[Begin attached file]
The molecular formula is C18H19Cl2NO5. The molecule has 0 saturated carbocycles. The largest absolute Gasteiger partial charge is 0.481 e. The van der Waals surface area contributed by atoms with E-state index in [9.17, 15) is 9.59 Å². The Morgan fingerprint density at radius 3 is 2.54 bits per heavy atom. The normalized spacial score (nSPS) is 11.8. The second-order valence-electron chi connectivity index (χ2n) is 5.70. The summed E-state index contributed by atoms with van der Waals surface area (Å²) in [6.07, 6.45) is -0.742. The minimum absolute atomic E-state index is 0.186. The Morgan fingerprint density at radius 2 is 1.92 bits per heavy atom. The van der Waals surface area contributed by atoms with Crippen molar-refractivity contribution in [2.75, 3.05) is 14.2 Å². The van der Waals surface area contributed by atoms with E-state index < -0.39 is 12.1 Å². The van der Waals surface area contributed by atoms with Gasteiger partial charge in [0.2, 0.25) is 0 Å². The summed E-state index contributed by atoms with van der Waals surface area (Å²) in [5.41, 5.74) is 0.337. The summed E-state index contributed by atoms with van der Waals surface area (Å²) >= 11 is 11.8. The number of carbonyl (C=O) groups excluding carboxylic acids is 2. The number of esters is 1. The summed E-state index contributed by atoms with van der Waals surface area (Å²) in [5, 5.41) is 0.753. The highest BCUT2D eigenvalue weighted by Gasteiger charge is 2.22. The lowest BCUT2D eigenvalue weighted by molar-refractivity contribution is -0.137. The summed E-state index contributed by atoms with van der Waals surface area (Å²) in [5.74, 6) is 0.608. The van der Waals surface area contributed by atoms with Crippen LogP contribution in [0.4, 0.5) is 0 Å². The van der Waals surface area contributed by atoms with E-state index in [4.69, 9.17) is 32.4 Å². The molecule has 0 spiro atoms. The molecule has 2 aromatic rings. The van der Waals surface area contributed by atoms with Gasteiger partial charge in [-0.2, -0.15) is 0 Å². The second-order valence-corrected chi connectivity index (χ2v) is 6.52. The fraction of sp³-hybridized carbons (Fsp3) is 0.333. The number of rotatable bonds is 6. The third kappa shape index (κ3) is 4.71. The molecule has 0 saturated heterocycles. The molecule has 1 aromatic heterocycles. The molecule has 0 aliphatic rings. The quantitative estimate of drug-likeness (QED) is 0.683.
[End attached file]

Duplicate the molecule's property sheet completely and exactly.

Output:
The molecular formula is C18H19Cl2NO5. The molecule has 0 saturated carbocycles. The largest absolute Gasteiger partial charge is 0.481 e. The van der Waals surface area contributed by atoms with E-state index in [9.17, 15) is 9.59 Å². The Morgan fingerprint density at radius 3 is 2.54 bits per heavy atom. The normalized spacial score (nSPS) is 11.8. The second-order valence-electron chi connectivity index (χ2n) is 5.70. The summed E-state index contributed by atoms with van der Waals surface area (Å²) in [6.07, 6.45) is -0.742. The minimum absolute atomic E-state index is 0.186. The Morgan fingerprint density at radius 2 is 1.92 bits per heavy atom. The van der Waals surface area contributed by atoms with Crippen molar-refractivity contribution in [2.75, 3.05) is 14.2 Å². The van der Waals surface area contributed by atoms with E-state index < -0.39 is 12.1 Å². The van der Waals surface area contributed by atoms with Gasteiger partial charge in [0.2, 0.25) is 0 Å². The summed E-state index contributed by atoms with van der Waals surface area (Å²) in [5.41, 5.74) is 0.337. The summed E-state index contributed by atoms with van der Waals surface area (Å²) >= 11 is 11.8. The number of carbonyl (C=O) groups excluding carboxylic acids is 2. The number of esters is 1. The summed E-state index contributed by atoms with van der Waals surface area (Å²) in [5, 5.41) is 0.753. The highest BCUT2D eigenvalue weighted by Gasteiger charge is 2.22. The lowest BCUT2D eigenvalue weighted by molar-refractivity contribution is -0.137. The summed E-state index contributed by atoms with van der Waals surface area (Å²) in [5.74, 6) is 0.608. The van der Waals surface area contributed by atoms with Crippen LogP contribution in [0.4, 0.5) is 0 Å². The van der Waals surface area contributed by atoms with E-state index in [4.69, 9.17) is 32.4 Å². The molecule has 0 spiro atoms. The molecule has 2 aromatic rings. The van der Waals surface area contributed by atoms with Gasteiger partial charge in [-0.2, -0.15) is 0 Å². The second-order valence-corrected chi connectivity index (χ2v) is 6.52. The fraction of sp³-hybridized carbons (Fsp3) is 0.333. The number of rotatable bonds is 6. The third kappa shape index (κ3) is 4.71. The molecule has 0 saturated heterocycles. The molecule has 1 aromatic heterocycles. The molecule has 0 aliphatic rings. The quantitative estimate of drug-likeness (QED) is 0.683.